The current crises have enabled—or forced—arts organizations and arts leaders to focus on what they are trying to do, who they are trying to help, and who they are trying to serve.
A particularly affirming segment of the Zoom session focused on the Power of the Creative. While the session host and Director of UM’s EXCEL Lab, Jonathan Kuuskoski, pointed out that there sometimes exists a perception of artist vs. leader in the field, both guests highlighted the important role that their creative backgrounds and artistic training play in their leadership styles. With a background in theater, Ms. Zabel spoke about the idea of ‘standing up’ and ‘doing’—being willing to take the stage and do the work. This was reflected in much of the advice she offered in her blog post, as she encourages readers to Build and change while you go and to acknowledge that it is disingenuous to expect one will have all the answers before they begin the work. Mr. Rush spoke about how his training as a clarinetist, and endless hours in the practice room, have shaped his work ethic and ability to focus as an arts leader. With many aspiring arts leaders coming from creative backgrounds, linking one’s creative practice and leadership skillset has the potential to unlock one’s true potential as a leader in the field.
UP NEXT: Virtual Visionaries: Art for Social Change
Blog Post: Monday, July 20
Virtual Session: Thursday July 23 from 3:00-4:00PM EDT
PRJC Summary: Saturday, July 24 at 10am
Zoom Link for the Virtual Session http://myumi.ch/4p7MM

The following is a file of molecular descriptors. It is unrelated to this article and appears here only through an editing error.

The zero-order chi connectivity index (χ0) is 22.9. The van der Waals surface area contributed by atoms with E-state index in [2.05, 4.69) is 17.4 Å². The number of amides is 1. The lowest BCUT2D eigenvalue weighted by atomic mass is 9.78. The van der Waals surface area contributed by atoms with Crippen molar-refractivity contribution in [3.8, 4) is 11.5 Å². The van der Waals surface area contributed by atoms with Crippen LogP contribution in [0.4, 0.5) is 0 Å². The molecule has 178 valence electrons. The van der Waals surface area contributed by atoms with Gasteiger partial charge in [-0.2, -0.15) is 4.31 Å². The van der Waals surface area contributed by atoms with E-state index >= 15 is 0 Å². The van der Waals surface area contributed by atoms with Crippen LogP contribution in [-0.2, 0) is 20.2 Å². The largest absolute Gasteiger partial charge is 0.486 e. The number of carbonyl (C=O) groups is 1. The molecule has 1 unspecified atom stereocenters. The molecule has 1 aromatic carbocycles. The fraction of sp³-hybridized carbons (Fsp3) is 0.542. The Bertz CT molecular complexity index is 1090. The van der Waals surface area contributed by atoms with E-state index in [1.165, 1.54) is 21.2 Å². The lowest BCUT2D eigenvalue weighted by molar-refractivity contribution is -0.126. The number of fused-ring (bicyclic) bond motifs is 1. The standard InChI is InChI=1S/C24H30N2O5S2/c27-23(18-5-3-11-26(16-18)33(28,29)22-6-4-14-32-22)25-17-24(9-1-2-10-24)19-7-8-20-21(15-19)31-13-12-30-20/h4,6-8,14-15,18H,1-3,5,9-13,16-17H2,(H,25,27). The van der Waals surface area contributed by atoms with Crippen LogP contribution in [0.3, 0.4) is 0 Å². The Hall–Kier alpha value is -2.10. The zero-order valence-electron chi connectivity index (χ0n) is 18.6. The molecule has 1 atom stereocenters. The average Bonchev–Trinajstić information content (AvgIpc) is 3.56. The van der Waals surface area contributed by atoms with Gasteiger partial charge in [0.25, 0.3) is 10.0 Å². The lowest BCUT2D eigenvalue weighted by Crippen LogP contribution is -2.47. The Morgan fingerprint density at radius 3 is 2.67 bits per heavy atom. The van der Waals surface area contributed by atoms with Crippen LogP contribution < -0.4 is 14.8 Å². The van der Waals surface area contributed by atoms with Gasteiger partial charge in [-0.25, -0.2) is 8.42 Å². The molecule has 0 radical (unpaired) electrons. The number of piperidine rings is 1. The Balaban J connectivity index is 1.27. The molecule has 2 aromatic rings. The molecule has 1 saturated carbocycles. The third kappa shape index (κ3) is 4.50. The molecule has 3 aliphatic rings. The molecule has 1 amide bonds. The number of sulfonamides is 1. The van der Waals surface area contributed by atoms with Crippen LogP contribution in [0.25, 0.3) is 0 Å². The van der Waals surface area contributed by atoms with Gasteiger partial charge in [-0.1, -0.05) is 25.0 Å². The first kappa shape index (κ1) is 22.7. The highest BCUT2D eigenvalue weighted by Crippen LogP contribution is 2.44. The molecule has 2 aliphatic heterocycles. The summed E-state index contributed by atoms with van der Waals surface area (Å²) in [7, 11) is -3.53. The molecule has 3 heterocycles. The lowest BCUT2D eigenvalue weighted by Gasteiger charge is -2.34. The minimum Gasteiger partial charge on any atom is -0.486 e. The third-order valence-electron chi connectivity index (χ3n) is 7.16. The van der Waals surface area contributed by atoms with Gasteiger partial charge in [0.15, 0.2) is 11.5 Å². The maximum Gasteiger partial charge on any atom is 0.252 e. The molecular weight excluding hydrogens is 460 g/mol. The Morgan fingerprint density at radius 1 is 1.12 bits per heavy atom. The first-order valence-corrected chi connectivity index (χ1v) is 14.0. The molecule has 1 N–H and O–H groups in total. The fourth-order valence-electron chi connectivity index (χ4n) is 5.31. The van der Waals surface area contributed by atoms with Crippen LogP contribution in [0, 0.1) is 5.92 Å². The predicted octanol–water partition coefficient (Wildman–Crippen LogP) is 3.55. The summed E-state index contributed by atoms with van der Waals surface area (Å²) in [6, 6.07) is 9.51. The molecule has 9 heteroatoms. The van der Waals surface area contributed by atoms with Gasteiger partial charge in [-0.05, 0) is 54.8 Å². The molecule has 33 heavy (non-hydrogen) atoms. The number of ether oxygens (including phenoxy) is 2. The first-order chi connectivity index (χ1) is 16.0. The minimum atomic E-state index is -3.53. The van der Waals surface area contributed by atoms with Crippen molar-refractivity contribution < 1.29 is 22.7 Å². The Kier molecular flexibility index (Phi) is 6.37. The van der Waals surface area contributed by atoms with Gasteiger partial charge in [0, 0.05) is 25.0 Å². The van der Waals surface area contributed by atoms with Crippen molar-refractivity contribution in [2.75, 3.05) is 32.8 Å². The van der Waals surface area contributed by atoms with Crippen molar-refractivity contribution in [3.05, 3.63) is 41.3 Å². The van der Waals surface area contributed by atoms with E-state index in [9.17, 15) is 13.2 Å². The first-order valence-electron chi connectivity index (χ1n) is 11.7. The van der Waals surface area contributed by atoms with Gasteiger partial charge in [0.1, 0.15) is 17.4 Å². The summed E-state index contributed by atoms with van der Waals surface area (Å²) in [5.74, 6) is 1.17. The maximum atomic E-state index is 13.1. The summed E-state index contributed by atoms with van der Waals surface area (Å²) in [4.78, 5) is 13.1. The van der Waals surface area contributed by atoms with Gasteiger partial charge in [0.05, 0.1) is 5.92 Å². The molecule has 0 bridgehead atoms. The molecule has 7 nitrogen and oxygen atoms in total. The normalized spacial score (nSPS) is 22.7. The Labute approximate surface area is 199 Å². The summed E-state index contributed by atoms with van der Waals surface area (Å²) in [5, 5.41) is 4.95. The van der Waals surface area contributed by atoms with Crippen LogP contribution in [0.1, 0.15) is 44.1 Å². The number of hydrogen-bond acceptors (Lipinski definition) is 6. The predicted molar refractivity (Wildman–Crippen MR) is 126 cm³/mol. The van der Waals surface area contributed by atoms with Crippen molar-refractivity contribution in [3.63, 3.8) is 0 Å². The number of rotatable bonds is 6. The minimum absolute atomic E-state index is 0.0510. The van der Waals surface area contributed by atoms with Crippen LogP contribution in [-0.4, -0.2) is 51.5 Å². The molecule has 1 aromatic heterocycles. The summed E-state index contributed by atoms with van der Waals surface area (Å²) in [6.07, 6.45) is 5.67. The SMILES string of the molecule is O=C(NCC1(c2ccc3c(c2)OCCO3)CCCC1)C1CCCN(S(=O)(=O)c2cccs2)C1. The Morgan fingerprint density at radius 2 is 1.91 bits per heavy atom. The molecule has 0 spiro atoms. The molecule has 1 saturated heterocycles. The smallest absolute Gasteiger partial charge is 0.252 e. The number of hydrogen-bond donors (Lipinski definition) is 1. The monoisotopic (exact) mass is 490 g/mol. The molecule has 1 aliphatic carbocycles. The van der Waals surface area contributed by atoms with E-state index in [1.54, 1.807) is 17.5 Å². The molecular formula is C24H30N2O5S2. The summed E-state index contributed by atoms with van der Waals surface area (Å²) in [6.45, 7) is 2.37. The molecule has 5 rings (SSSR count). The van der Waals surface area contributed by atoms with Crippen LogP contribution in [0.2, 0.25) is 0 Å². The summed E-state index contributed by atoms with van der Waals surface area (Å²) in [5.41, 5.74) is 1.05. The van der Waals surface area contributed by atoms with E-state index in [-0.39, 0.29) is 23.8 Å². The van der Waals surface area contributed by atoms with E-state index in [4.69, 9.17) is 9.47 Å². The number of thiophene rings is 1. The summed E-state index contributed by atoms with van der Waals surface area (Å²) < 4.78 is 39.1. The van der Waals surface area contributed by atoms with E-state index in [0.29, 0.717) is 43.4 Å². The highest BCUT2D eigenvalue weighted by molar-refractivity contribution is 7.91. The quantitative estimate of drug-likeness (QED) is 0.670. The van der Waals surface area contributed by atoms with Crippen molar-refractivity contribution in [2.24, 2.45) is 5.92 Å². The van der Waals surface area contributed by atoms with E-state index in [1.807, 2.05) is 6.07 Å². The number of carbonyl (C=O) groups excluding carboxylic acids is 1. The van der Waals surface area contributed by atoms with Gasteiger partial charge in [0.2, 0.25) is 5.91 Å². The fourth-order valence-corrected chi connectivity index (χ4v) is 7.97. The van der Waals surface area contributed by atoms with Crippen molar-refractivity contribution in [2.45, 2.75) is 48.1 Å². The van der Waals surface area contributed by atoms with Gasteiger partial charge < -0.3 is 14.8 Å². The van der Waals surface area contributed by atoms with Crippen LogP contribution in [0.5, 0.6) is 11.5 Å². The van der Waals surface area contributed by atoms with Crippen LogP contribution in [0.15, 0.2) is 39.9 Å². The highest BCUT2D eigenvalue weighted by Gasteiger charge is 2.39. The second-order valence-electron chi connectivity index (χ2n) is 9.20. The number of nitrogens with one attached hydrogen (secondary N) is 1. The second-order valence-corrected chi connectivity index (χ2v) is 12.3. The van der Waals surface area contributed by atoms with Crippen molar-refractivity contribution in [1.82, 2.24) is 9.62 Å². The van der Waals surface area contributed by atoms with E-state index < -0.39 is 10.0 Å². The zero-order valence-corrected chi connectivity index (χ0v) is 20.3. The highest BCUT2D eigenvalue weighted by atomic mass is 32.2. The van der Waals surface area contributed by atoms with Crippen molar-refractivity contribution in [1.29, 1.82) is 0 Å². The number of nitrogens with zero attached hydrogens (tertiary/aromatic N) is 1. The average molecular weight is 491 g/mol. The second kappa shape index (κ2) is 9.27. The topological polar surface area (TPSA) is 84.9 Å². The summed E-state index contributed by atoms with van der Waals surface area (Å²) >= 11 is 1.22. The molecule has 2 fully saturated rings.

Celebrated composer, educator, and arts advocate Gabriela Lena Frank explores the social dimension of her art-making, including how lessons learned from her own inspired efforts could translate into socially-informed projects today. Currently serving as Composer-in-Residence with the storied Philadelphia Orchestra, she has been recognized with many significant awards, inclusion in the Washington Post’s list of the 35 most significant women composers in history, and leads the Gabriela Lena Frank Creative Academy of Music, a multifaceted organization that highlight the power of creativity and arts citizenship as it supports and incubates a diverse cohort of music-makers.
Virtual Visionaries is a 10-week series in partnership between UM’s EXCEL program, Eastman’s Institute for Music Leadership, and seven other national partners. Starting the week of May 25 through early August, this series brings together professionals across the performing arts for weekly virtual discussions on Zoom. We’ve selected a diverse group of leaders at various stages of their careers to engage in open conversations about topics ranging from personal finance issues, to developing identity-driven work, along with a variety of entrepreneurial approaches relevant to young arts professionals. Each week our guest speakers will also author a blog post, providing a sneak peek of the virtual sessions and providing a basis for our virtual discussion.
The series co-sponsors include:
Eastman School of Music’s Institute for Music Leadership
Manhattan School of Music’s Center for Music Entrepreneurship
Michigan State University’s Running Start Program
New England Conservatory’s Entrepreneurial Musicianship Department
Roosevelt University’s Center for Arts Leadership, Chicago College of Performing Arts
University of Colorado-Boulder’s Entrepreneurship Center for Music
University of North Texas’ Music Business and Entrepreneurship Program
Wayne State University’s Music Business Program